Texas Gov. Greg Abbott has increased the indoor occupancy capacity for restaurants up to 75 percent, effective September 21, and maybe in the nick of time.
A COVID-19 Restaurant Impact Survey, conducted by the National Restaurant Association conducted in late August, has data on the serious declines in sales and business in July and August.
To sum it up, costs were up, sales were down, and optimism way, way down.
Nationally, 100,000 restaurants have closed in the last six months of the pandemic. That's one in six restaurants.
According toNRN, about 3 million restaurant workers are still out of work and the industry is on track to lose $240 billion in sales by the end of 2020.
Yelp has its own figures: 53 percent of the restaurants that were marked closed on their site between March 1-July 1 are permanent. Texas came in second on the list of states with the most closures, and DFW came in fourth on the list of geographic areas, with 1,900 permanent closures and 1,300 temporary closures.
But hey, we'll always have Chick fil-A.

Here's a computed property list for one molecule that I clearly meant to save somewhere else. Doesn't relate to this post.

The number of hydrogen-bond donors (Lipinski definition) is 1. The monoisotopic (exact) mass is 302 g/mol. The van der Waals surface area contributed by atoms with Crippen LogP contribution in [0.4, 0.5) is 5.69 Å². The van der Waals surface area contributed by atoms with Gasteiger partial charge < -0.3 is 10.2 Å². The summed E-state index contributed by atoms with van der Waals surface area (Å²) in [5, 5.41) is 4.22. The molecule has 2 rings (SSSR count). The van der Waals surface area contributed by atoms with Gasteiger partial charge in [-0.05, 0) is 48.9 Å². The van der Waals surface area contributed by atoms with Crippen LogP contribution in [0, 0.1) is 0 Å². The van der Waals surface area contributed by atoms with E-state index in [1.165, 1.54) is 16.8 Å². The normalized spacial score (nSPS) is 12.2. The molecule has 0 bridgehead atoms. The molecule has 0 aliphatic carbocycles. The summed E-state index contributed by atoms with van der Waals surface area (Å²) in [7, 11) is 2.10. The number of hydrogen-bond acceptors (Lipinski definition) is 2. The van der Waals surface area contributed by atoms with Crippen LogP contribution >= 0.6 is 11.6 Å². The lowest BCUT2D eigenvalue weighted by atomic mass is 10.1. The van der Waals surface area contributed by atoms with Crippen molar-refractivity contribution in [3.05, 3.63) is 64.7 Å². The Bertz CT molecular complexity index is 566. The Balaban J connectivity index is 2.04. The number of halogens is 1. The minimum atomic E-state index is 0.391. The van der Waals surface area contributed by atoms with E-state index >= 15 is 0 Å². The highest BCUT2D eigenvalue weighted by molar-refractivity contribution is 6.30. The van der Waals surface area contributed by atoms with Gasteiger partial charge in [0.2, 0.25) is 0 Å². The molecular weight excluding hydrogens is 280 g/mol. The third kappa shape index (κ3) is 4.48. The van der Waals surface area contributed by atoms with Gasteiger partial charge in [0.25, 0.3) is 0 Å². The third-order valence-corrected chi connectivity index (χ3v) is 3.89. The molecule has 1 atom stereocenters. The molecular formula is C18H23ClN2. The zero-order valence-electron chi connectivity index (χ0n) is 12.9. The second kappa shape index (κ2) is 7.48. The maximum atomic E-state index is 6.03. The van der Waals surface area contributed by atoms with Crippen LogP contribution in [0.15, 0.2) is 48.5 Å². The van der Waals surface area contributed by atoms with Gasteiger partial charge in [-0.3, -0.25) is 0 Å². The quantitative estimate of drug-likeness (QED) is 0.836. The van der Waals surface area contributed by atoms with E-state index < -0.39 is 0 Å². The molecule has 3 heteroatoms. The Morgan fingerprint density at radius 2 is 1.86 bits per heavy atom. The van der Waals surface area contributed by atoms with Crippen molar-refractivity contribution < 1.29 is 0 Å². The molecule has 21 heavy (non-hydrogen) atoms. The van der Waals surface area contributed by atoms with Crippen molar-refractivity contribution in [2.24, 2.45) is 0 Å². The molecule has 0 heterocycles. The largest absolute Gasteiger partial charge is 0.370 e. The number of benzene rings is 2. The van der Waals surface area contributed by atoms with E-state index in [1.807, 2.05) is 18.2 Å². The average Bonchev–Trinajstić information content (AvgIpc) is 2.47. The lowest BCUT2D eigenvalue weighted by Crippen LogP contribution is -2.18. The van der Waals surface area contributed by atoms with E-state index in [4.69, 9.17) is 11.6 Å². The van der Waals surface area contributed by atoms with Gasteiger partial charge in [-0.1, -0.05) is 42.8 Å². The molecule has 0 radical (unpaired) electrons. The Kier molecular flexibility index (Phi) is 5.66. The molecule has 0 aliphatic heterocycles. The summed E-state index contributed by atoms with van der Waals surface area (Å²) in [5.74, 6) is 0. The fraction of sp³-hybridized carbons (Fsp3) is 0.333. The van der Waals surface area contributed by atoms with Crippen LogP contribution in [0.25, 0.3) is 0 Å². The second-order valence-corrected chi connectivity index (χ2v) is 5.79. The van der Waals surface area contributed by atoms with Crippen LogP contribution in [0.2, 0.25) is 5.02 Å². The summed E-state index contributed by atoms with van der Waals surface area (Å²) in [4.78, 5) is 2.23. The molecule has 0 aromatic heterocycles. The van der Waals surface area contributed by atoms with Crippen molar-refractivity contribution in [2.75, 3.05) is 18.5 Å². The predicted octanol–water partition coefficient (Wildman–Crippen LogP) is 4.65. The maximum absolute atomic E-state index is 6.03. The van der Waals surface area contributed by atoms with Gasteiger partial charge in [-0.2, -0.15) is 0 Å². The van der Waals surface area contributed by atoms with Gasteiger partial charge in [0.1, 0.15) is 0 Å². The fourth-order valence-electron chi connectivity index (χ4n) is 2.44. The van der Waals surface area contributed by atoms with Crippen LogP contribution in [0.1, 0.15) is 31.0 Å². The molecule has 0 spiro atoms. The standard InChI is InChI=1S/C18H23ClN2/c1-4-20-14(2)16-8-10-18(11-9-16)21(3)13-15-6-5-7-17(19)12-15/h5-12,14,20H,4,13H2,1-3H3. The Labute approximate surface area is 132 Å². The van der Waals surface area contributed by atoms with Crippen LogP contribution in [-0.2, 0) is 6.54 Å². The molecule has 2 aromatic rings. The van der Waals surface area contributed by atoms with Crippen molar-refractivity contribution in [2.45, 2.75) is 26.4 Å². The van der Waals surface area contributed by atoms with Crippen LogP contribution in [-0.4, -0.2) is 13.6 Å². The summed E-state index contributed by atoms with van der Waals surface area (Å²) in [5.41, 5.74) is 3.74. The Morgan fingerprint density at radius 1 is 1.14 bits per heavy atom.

Sales in Texas were down compared to 2019, duh. From July 2020 to August 2020, sales were up for some and down for others.
- Compared to August 2019, sales were down by 33 percent in August 2020.
- Sales from August 2020 went down from July 2020 for 28 percent of Texas operators.
- Sales from August 2020 went up from July 2020 for 21 percent of Texas operators.
Even though sales were lower, the cost of doing business was not. Three fourths of those surveyed say their operational costs are higher than they were before the virus.
Off-premise versus on
This one is also no surprise: With on-premises dining capacity limited, off-premises is increasingly important for restaurants. For 77 percent of operators in Texas, off-premises sales currently represents a higher proportion of their total business than it did prior to the COVID-19 outbreak.
The majority of Texas restaurateurs are not optimistic about the future.
- 75 percent say they don't expect sales to return to pre-coronavirus levels within the next six months.
- 46 percent think it is unlikely their restaurant will still be in business six months from now, if business conditions continue at current levels.
- 50 percent say it is unlikely their restaurant will still be in business six months from now, if there are no additional relief packages from the federal government.
The job market
Many restaurants in Texas have rehired employees but the survey shows that staffing levels remain below normal, at about 71 percent of what it used to be.
- 42 percent hired employees in July and August.
- 19 percent laid off or furloughed employees in July and August.
- 38 percent plan to add more employees during the next 30 days.
- 17 percent anticipate laying off or furloughing more employees during the next 30 days.
The National Restaurant Association surveyed 3,500 restaurant operators between August 26 and September 1.